2 Samuel 23:1-7, Psalm 132:1-12 and John 18:33-38a
Perhaps you have heard this story. It’s a great story: Many years ago, when Hitler’s forces occupied Denmark, the order came that all Jews in Denmark were to identify themselves by wearing armbands with yellow stars of David. The Danes had seen the extermination of Jews in other countries and guessed that this was the first step in that process in their country. The King did not defy the orders. He had every Jew wear the star and he himself wore the Star of David. He told his people that he expected every loyal Dane to do the same. The King said, “We are all Danes. One Danish person is the same as the next.” He wore his yellow star when going into Copenhagen every day in order to encourage the people. The King of Denmark identified with his people, even to the point of putting his own life on the line.
It’s a wonderful story with a powerful point. The only problem is it isn’t true. It’s an urban legend. It’s been around for a long time and told thousands of times over. And now with the internet we are getting a lot of these legendary stories retold. Too bad! What an image for a king, identifying with his people.
“Are you the king of the Jews?” Pilate asked. “Is that your idea,” Jesus said to Him, “or did others talk to you about Me?” That’s how these legends get started. Other people talking about what some other people in turn have said. Jesus was essentially crucified on gossip and rumour. An urban legend had developed around his ministry that He was going to lead a revolt against Rome.
In his conversation with Pilate, Jesus finally does imply that He is a king. “My kingdom,” He explains, “is not of this world.” Not of this world. That’s what it takes. That’s what it takes to find a King who identifies with his people. A King of heaven, a King of kings from some place other than this world.
Pilate and Jesus. Kingdoms in conflict. There are great lessons found in the tension between these two….
When we look at the way people govern across the world, it is is quite evident that lies are often the benchmark for governing. Often lies are used as the standard for keeping a government in place. It seems that if you want to manipulate people’s opinion, it becomes essential to lie. Fake news which gets spread across the internet, through Facebook, Twitter and many other forms of media. Why would people want to do that? Why distort the news and messaging to support one’s own worldview? Perhaps it’s simply a matter of promoting one view over the other. Fake news, distorting the truth are one thing. Add on to that conspiracy theories.
One of the conspiracy theories is roughly one that goes like this: Four thousand Israelis employed by companies housed in the World Trade Center stayed home from work on 9/11, warned in advance of the impending attack on the World Trade Centre. None of us needed any reminders after the events of September 11 about what an ugly place the world could be, but we continued to receive those reminders nonetheless. In this case, there were plenty of anti-Semitic groups eager to use the horrors of September 11 as fodder for propaganda to serve their own political ends. Those with something to gain by sowing the seeds of divisiveness would have had the world believe that Israel had advance warning of the World Trade Center attack and managed to notify 4,000 Israeli nationals who worked in the two towers about the upcoming horror, but that they left the United States completely unaware of the danger. This conspiracy theory proved to be totally false news.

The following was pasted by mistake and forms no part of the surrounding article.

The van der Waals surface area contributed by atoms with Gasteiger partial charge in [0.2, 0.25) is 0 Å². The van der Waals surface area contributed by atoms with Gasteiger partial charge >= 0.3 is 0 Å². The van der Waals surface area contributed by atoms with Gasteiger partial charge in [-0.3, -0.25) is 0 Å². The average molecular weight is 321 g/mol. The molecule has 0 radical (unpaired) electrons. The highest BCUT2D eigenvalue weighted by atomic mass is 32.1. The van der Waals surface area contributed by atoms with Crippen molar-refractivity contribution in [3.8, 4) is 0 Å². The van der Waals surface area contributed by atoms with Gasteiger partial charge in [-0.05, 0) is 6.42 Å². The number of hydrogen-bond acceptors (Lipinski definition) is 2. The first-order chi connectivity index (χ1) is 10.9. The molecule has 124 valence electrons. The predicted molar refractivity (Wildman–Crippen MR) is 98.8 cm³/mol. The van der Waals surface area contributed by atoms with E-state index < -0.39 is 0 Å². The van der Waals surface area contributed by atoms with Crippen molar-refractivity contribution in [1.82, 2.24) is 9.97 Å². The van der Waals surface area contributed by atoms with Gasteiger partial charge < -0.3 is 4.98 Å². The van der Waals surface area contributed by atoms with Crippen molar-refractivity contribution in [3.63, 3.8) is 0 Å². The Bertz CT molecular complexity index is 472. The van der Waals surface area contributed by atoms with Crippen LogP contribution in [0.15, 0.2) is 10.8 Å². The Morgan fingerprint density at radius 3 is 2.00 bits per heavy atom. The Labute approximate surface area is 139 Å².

In the wake of people spreading false news or even ugly rumours, our reading from John gives us a different spin on events when Pilate asks “What is truth?”, particularly in the midst of Jesus’ trial.
This is exactly where we observe how Jesus came and brought a very different way of governing. Jesus was, contrary to the belief of many onlookers, not an upcoming political leader who would free the people from the Roman empire. With Jesus it’s not a matter of whatis truth, but rather whois truth. The style of Jesus’ governing gets described here. He is a king unlike any other king, and his kingdom is unlike any other, for it is not of this world. What is this kingdom, this reign, like? Jesus’ way of governing seems to be self-sacrificing, and it is one of serving, one of caring for the oppressed. Our text from John 18 challenges us to answer important questions. Are we willing to accept Jesus as our king? We, too, are tempted by the allure of secularism and the power of the world. In what ways do we bow to the empire of this world?
Are you and I, as believers in Jesus Christ not called to live a very different type of life, when we acknowledge that Jesus brought a very different form of reign to this world?
What does a Christ-centred faith community look like when it lives under Jesus’ way of governing? Kingdom of God people, for starters, recognise that the systems of this world are utterly flawed. They don’t give up on this world. They love this world, and they passionately care for a world that is filled with so many clear signs of suffering, illness and abuse of power.
A community of faith and care such as Dayspring, of which we are part, might be inspired by God to want to see suffering alleviated, wherever it is possible. Wouldn’t our community be shaped by God to go to the places where we could make a difference in the midst of sickness and disease? This is where we would bring light and hope to the hopeless and the despondent.
Let us detect that while the world we live in is bent on deception and that the Christ-child came to show that God cares, by being the ultimate truth. It is with this knowledge that God empowers us to strive towards making a heaven-inspired difference to the many abuses, and if only in part, still never giving up.
Copyright 2018 – Heinrich Grosskopf, Minister of Dayspring Presbyterian Church
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